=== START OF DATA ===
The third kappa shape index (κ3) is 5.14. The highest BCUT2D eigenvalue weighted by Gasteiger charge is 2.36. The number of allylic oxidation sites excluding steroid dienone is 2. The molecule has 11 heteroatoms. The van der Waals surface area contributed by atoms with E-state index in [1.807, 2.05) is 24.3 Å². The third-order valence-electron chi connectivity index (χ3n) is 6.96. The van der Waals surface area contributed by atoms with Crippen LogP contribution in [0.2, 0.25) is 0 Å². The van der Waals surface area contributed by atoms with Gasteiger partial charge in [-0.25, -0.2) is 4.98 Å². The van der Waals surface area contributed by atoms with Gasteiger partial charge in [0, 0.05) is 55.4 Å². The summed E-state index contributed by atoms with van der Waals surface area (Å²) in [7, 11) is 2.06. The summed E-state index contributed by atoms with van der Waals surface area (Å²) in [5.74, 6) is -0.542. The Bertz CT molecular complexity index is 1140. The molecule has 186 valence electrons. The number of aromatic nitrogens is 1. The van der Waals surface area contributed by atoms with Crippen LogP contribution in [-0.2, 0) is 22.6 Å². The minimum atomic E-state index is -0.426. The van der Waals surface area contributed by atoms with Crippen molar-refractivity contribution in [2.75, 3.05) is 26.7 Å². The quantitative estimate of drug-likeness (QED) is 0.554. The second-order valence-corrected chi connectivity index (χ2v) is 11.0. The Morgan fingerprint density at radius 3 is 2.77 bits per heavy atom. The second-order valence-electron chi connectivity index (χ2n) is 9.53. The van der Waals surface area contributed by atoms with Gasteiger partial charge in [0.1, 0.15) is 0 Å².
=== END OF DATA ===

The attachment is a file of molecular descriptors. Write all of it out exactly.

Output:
The third kappa shape index (κ3) is 5.14. The highest BCUT2D eigenvalue weighted by Gasteiger charge is 2.36. The number of allylic oxidation sites excluding steroid dienone is 2. The molecule has 11 heteroatoms. The van der Waals surface area contributed by atoms with E-state index in [1.807, 2.05) is 24.3 Å². The third-order valence-electron chi connectivity index (χ3n) is 6.96. The van der Waals surface area contributed by atoms with Crippen LogP contribution in [0.2, 0.25) is 0 Å². The van der Waals surface area contributed by atoms with Gasteiger partial charge in [-0.25, -0.2) is 4.98 Å². The van der Waals surface area contributed by atoms with Gasteiger partial charge in [0, 0.05) is 55.4 Å². The summed E-state index contributed by atoms with van der Waals surface area (Å²) in [7, 11) is 2.06. The summed E-state index contributed by atoms with van der Waals surface area (Å²) in [5.74, 6) is -0.542. The Bertz CT molecular complexity index is 1140. The molecule has 186 valence electrons. The number of aromatic nitrogens is 1. The van der Waals surface area contributed by atoms with Crippen LogP contribution in [-0.2, 0) is 22.6 Å². The minimum atomic E-state index is -0.426. The van der Waals surface area contributed by atoms with Crippen molar-refractivity contribution in [2.75, 3.05) is 26.7 Å². The quantitative estimate of drug-likeness (QED) is 0.554. The second-order valence-corrected chi connectivity index (χ2v) is 11.0. The Morgan fingerprint density at radius 3 is 2.77 bits per heavy atom. The second-order valence-electron chi connectivity index (χ2n) is 9.53. The van der Waals surface area contributed by atoms with Gasteiger partial charge in [0.1, 0.15) is 0 Å².